The great philosopher Arthur Fonzarelli once said “sit on it,” and it seems a worthy introduction to a column on seats.
The bus industry isn’t too different than airlines when it comes to seating. We occasionally resort to the fertilizer philosophy: 10 pounds of bovine organic stuff crammed into a five pound bag.
We try to strike a balance between comfort and economics and have made extra legroom a luxury we hope to charge a bit extra for.
Once, long ago, seat builders did a few things that increased legroom, such as shaping the cushions and backs to accommodate 90 percentile tushes. Ninety percent of customers got to slide deeper into the seat, which left more room for their legs. Seat backs could be shaped to either add to forward visibility or increase privacy. Doing this often allowed an extra row without sacrificing comfort (unless you had a 10 percent tush).
The advent of seatbelts has changed things, and seat manufacturers have had to adjust in ways that provide mixed blessings.
Let’s back into this (pun intended). Coach builders have two choices when it comes to seating. They can build their own or purchase them from a vendor. Each option has unique merits.
Building their own offers control of scheduling. There’s a special time in the gestation of a bus when installing seats is most efficient. If a vendor delivers late, things can get ugly. Conversely manufacturers don’t want tons of seats sitting eating up space, capital and sometimes getting damaged. Building their own mitigates those risks.
In addition, there are serious engineering concerns regarding bus weight and seat rail strength. Both have become increasingly important. Building in house streamlines engineering communication, and service for any problems comes through the bus builder’s support staff.
Outside suppliers specializing in seats may be better able to cope with the myriad of special challenges they present. Keeping weight down (and strength up) is critical because modern coaches are inching closer to maximum allowable weight.
Bus builders also want seating that reaches a reasonable compromise between capacity and comfort while still providing the strength to handle seatbelts. Many have reached the conclusion that it best serves their customers to offer seats built by specialists. The seat manufacturers then provide support to operators.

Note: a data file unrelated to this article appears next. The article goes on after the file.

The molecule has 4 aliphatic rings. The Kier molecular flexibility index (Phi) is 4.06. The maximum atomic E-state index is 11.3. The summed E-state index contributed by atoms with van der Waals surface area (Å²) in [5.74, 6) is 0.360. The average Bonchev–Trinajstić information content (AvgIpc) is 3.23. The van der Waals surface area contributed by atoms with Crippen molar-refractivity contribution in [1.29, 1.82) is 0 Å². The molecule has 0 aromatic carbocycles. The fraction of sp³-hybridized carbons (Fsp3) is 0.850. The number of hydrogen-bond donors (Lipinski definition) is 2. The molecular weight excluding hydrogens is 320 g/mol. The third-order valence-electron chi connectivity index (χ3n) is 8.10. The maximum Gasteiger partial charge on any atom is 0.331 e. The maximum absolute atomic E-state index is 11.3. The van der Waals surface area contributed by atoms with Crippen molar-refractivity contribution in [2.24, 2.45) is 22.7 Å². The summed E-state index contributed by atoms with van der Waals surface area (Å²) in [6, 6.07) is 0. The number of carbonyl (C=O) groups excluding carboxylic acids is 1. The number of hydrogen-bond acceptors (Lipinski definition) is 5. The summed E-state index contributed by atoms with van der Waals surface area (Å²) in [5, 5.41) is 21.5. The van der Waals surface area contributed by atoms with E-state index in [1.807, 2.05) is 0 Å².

Service is more critical than ever. In ye olden days you might get by with a broken seat, but seatbelts (and lawyers) create a serious dilemma. You can’t risk allowing a customer to occupy a defective seat, and you want to be certain that every belt works before dispatching a coach. Don’t book 56 passengers if you’ve only got 54 good seats.
If you’re buying a used coach, the mechanical condition of its seats has become a major consideration.
Choosing seats really boils down to a couple of considerations. Support is critical. Whether built by the bus manufacturer or a vendor, you need to be assured you can readily get parts and expertise. You don’t want a $600,000 coach out of service because of a $2 doohickey. The best seat is the one with the best support (another pun).
While not show stoppers, options like cup holders, magazine nets and foot rests also need to be maintained.
The other consideration is comfort. Plush seats seem comfy, but a firm well-shaped one is far better for long trips, less tiring because it holds passengers tushes in place without using many muscles.
If possible, take a trip riding in the kind of seat you’re considering and see if it’s comfortable on the long haul. Take the Fonz’s advice and “sit on it.”